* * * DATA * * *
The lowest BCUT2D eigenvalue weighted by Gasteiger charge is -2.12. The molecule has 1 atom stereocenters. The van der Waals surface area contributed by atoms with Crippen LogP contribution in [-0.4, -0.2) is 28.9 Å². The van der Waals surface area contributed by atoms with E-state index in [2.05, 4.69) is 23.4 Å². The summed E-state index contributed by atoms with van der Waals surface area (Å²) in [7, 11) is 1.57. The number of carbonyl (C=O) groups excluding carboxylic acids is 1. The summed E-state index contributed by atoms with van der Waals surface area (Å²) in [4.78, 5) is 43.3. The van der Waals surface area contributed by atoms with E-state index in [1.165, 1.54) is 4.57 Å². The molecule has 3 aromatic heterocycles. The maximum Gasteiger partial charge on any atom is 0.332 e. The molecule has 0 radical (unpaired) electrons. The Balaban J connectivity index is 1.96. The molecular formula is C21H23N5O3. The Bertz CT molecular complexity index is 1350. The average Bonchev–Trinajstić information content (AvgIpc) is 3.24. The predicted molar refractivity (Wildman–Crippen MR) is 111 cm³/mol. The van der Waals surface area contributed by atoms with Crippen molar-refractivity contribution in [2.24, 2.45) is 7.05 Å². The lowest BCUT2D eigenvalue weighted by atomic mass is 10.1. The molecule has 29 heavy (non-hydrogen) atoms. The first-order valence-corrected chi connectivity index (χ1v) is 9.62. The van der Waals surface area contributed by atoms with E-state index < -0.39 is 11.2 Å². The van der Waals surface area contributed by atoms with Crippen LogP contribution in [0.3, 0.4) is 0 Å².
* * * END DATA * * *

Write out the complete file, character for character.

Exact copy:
The lowest BCUT2D eigenvalue weighted by Gasteiger charge is -2.12. The molecule has 1 atom stereocenters. The van der Waals surface area contributed by atoms with Crippen LogP contribution in [-0.4, -0.2) is 28.9 Å². The van der Waals surface area contributed by atoms with E-state index in [2.05, 4.69) is 23.4 Å². The summed E-state index contributed by atoms with van der Waals surface area (Å²) in [7, 11) is 1.57. The number of carbonyl (C=O) groups excluding carboxylic acids is 1. The summed E-state index contributed by atoms with van der Waals surface area (Å²) in [4.78, 5) is 43.3. The van der Waals surface area contributed by atoms with E-state index in [1.165, 1.54) is 4.57 Å². The molecule has 3 aromatic heterocycles. The maximum Gasteiger partial charge on any atom is 0.332 e. The molecule has 0 radical (unpaired) electrons. The Balaban J connectivity index is 1.96. The molecular formula is C21H23N5O3. The Bertz CT molecular complexity index is 1350. The average Bonchev–Trinajstić information content (AvgIpc) is 3.24. The predicted molar refractivity (Wildman–Crippen MR) is 111 cm³/mol. The van der Waals surface area contributed by atoms with Crippen molar-refractivity contribution in [2.24, 2.45) is 7.05 Å². The lowest BCUT2D eigenvalue weighted by atomic mass is 10.1. The molecule has 29 heavy (non-hydrogen) atoms. The first-order valence-corrected chi connectivity index (χ1v) is 9.62. The van der Waals surface area contributed by atoms with E-state index < -0.39 is 11.2 Å². The van der Waals surface area contributed by atoms with Crippen LogP contribution in [0.3, 0.4) is 0 Å².